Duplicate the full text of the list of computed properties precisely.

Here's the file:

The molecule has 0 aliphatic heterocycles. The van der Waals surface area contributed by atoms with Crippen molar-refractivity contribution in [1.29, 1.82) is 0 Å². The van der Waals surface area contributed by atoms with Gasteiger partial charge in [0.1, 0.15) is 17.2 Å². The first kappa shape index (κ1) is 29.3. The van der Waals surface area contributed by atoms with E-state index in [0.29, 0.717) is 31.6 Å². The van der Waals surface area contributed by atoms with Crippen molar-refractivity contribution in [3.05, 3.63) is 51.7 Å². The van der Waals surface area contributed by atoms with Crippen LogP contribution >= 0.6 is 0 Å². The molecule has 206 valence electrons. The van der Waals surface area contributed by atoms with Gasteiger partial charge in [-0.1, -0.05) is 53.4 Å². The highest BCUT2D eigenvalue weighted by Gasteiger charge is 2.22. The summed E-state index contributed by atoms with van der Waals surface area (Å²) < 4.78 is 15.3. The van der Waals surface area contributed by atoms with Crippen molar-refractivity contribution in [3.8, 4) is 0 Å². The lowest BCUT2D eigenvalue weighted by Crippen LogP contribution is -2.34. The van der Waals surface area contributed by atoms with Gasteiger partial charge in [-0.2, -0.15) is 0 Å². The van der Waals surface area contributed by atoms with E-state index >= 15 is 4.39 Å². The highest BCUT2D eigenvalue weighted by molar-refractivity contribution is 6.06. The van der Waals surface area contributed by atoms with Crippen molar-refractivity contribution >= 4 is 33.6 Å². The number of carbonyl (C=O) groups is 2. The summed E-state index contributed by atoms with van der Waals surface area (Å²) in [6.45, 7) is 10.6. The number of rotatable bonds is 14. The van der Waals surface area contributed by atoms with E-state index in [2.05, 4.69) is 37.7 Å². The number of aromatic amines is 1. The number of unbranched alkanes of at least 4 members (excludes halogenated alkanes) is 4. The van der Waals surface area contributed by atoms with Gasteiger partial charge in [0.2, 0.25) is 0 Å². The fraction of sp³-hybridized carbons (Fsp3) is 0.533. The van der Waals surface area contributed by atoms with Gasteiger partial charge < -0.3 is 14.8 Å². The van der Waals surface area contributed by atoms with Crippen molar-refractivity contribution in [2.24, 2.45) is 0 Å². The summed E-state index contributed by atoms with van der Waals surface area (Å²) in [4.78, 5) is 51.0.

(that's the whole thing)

The molecule has 0 aliphatic heterocycles. The van der Waals surface area contributed by atoms with Crippen molar-refractivity contribution in [1.29, 1.82) is 0 Å². The van der Waals surface area contributed by atoms with Gasteiger partial charge in [0.1, 0.15) is 17.2 Å². The first kappa shape index (κ1) is 29.3. The van der Waals surface area contributed by atoms with E-state index in [0.29, 0.717) is 31.6 Å². The van der Waals surface area contributed by atoms with Crippen molar-refractivity contribution in [3.05, 3.63) is 51.7 Å². The van der Waals surface area contributed by atoms with Crippen LogP contribution >= 0.6 is 0 Å². The molecule has 206 valence electrons. The van der Waals surface area contributed by atoms with Gasteiger partial charge in [-0.1, -0.05) is 53.4 Å². The highest BCUT2D eigenvalue weighted by Gasteiger charge is 2.22. The summed E-state index contributed by atoms with van der Waals surface area (Å²) < 4.78 is 15.3. The van der Waals surface area contributed by atoms with Crippen molar-refractivity contribution in [3.8, 4) is 0 Å². The lowest BCUT2D eigenvalue weighted by Crippen LogP contribution is -2.34. The van der Waals surface area contributed by atoms with Gasteiger partial charge in [-0.2, -0.15) is 0 Å². The van der Waals surface area contributed by atoms with E-state index >= 15 is 4.39 Å². The highest BCUT2D eigenvalue weighted by molar-refractivity contribution is 6.06. The van der Waals surface area contributed by atoms with Crippen molar-refractivity contribution >= 4 is 33.6 Å². The number of carbonyl (C=O) groups is 2. The summed E-state index contributed by atoms with van der Waals surface area (Å²) in [6.45, 7) is 10.6. The number of rotatable bonds is 14. The van der Waals surface area contributed by atoms with E-state index in [2.05, 4.69) is 37.7 Å². The number of aromatic amines is 1. The number of unbranched alkanes of at least 4 members (excludes halogenated alkanes) is 4. The van der Waals surface area contributed by atoms with Gasteiger partial charge in [0.2, 0.25) is 0 Å². The fraction of sp³-hybridized carbons (Fsp3) is 0.533. The van der Waals surface area contributed by atoms with Gasteiger partial charge < -0.3 is 14.8 Å². The van der Waals surface area contributed by atoms with Crippen molar-refractivity contribution in [2.24, 2.45) is 0 Å². The summed E-state index contributed by atoms with van der Waals surface area (Å²) in [4.78, 5) is 51.0.